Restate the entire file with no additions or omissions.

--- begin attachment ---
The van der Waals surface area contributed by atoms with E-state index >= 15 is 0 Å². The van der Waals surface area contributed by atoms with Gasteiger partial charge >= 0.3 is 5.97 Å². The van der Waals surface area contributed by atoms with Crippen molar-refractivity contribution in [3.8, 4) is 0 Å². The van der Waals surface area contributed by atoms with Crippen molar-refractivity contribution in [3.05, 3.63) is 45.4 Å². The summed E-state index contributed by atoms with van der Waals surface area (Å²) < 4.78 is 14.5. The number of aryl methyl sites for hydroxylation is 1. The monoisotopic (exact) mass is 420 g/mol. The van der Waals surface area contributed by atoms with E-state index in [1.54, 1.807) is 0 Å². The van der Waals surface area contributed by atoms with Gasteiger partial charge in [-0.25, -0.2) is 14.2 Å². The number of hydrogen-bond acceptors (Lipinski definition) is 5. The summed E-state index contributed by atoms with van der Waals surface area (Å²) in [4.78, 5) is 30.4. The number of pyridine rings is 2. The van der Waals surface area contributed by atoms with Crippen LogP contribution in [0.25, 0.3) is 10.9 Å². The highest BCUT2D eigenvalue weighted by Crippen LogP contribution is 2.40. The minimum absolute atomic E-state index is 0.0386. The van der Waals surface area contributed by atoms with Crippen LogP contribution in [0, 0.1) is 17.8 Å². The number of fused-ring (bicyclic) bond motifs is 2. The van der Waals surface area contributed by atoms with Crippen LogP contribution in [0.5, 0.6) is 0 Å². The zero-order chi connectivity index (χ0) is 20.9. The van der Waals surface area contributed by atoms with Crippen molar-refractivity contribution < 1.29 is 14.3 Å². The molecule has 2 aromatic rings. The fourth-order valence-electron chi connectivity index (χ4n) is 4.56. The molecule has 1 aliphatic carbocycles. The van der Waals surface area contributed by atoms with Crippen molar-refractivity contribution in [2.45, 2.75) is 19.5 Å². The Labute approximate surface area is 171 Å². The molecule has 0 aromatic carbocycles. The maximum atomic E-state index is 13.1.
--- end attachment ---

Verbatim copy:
The van der Waals surface area contributed by atoms with E-state index >= 15 is 0 Å². The van der Waals surface area contributed by atoms with Gasteiger partial charge >= 0.3 is 5.97 Å². The van der Waals surface area contributed by atoms with Crippen molar-refractivity contribution in [3.8, 4) is 0 Å². The van der Waals surface area contributed by atoms with Crippen molar-refractivity contribution in [3.05, 3.63) is 45.4 Å². The summed E-state index contributed by atoms with van der Waals surface area (Å²) < 4.78 is 14.5. The number of aryl methyl sites for hydroxylation is 1. The monoisotopic (exact) mass is 420 g/mol. The van der Waals surface area contributed by atoms with E-state index in [1.54, 1.807) is 0 Å². The van der Waals surface area contributed by atoms with Gasteiger partial charge in [-0.25, -0.2) is 14.2 Å². The number of hydrogen-bond acceptors (Lipinski definition) is 5. The summed E-state index contributed by atoms with van der Waals surface area (Å²) in [4.78, 5) is 30.4. The number of pyridine rings is 2. The van der Waals surface area contributed by atoms with Crippen LogP contribution in [0.25, 0.3) is 10.9 Å². The highest BCUT2D eigenvalue weighted by Crippen LogP contribution is 2.40. The minimum absolute atomic E-state index is 0.0386. The van der Waals surface area contributed by atoms with Crippen LogP contribution in [0, 0.1) is 17.8 Å². The number of fused-ring (bicyclic) bond motifs is 2. The van der Waals surface area contributed by atoms with Crippen LogP contribution in [0.5, 0.6) is 0 Å². The zero-order chi connectivity index (χ0) is 20.9. The van der Waals surface area contributed by atoms with Crippen molar-refractivity contribution < 1.29 is 14.3 Å². The molecule has 2 aromatic rings. The fourth-order valence-electron chi connectivity index (χ4n) is 4.56. The molecule has 1 aliphatic carbocycles. The van der Waals surface area contributed by atoms with Crippen molar-refractivity contribution in [2.45, 2.75) is 19.5 Å². The Labute approximate surface area is 171 Å². The molecule has 0 aromatic carbocycles. The maximum atomic E-state index is 13.1.